Just two days before he was taken captive, Chet said to Brenda, “It’s okay for someone to die for the sake of getting the Word of God to the minority people of Colombia.” Chet died at the hands of his captors, but through his captivity and death, Christ’s love was proclaimed and lived out before millions of Colombians and people around the world — just as he would have wanted. And rather than ridding the country of the foreigner’s presence, the translators were embraced by the people in a way that had never happened before. They were there to stay.
A Cause Worth Living For
In the days and weeks following Chet’s death, the gospel was declared through testimonies of love and forgiveness from his parents and colleagues that were broadcast on Colombian radio nationwide. Mary Bitterman, Chet’s mother, shared, “Lives have already been changed through the kidnapping, so who knows what might happen now because of Chet’s death.”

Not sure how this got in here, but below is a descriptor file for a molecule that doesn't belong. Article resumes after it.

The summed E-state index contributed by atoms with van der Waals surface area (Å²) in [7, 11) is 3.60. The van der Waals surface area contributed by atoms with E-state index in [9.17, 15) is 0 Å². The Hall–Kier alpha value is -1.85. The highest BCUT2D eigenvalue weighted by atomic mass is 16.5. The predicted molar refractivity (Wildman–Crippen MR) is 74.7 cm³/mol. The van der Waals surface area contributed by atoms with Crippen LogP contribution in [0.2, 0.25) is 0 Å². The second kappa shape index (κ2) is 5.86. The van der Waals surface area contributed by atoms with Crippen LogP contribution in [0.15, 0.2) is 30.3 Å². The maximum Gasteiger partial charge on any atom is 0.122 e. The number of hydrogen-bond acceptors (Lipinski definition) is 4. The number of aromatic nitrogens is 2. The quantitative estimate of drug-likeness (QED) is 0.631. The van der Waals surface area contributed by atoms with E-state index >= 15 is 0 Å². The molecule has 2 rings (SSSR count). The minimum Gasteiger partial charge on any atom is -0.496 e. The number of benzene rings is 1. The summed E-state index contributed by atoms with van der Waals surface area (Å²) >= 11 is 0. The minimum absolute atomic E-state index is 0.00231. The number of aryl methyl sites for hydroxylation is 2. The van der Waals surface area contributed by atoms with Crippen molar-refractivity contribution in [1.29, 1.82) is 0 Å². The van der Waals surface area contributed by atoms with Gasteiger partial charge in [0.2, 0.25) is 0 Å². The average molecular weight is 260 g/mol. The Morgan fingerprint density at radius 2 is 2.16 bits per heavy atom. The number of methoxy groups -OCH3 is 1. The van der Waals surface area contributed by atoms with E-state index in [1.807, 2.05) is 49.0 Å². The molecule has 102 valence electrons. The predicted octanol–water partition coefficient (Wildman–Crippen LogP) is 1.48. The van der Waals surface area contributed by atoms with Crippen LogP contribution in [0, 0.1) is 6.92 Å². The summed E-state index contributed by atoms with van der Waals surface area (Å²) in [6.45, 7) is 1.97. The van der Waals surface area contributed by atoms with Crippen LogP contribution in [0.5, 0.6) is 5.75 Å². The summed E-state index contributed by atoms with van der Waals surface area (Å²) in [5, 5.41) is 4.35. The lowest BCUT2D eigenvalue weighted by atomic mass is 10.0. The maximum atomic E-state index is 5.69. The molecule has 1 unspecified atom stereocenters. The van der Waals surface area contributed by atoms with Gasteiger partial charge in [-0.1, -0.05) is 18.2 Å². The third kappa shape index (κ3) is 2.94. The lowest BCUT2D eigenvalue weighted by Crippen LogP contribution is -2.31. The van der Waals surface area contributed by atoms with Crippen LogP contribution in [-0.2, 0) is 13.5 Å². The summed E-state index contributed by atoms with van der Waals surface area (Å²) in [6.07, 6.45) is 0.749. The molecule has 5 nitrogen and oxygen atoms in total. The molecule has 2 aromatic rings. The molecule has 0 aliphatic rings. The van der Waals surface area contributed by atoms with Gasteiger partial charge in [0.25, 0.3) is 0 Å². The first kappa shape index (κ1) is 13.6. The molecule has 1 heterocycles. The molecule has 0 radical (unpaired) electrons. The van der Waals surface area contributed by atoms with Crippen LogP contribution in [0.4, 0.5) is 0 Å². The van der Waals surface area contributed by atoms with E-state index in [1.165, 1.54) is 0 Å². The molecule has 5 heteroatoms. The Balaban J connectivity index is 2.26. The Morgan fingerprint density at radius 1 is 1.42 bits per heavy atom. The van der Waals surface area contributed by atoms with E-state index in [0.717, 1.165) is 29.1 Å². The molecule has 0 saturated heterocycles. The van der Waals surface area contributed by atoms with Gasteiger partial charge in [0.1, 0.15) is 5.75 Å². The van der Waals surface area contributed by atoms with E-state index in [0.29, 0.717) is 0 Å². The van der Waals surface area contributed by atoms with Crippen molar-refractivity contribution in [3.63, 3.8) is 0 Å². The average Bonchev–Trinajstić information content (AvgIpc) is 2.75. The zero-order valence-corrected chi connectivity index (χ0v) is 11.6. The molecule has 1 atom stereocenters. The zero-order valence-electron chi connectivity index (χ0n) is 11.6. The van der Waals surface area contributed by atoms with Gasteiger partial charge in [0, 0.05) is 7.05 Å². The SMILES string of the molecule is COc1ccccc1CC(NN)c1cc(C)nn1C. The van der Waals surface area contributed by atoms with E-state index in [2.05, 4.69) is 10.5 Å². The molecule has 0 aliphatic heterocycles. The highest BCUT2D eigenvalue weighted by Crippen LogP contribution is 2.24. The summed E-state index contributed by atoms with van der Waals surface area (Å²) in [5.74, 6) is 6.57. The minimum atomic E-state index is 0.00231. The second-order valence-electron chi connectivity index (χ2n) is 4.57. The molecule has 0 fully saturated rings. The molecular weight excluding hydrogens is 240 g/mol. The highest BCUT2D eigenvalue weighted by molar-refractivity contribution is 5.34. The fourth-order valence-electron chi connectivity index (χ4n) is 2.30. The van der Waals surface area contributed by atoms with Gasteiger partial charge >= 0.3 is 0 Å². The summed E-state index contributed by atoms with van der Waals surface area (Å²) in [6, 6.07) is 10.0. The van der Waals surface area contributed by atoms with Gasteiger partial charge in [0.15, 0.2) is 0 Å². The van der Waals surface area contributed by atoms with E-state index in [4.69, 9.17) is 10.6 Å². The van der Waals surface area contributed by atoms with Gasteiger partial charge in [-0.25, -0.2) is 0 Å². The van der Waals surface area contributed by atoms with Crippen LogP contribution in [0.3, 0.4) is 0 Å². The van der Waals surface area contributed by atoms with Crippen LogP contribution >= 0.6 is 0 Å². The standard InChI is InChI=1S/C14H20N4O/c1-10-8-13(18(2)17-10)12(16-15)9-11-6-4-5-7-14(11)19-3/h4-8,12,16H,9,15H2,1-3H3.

Applications to serve with Wycliffe doubled in the year following his death as people stepped up to answer the calling that Chet had lived for. And although Chet wouldn’t be able to reach the Carijona Indians himself, God was raising up others to spread the Good News to people groups like them, all around the world.
Columbia Bible College’s school motto was “to know him and to make him known.” As a result of his captivity, Chet’s faith was lived out before the world. Bernie May, Wycliffe USA’s director, summed up Chet’s commitment to Christ perfectly: “If something is worth living for, isn’t it worth dying for too?”
And that’s just what Chet did.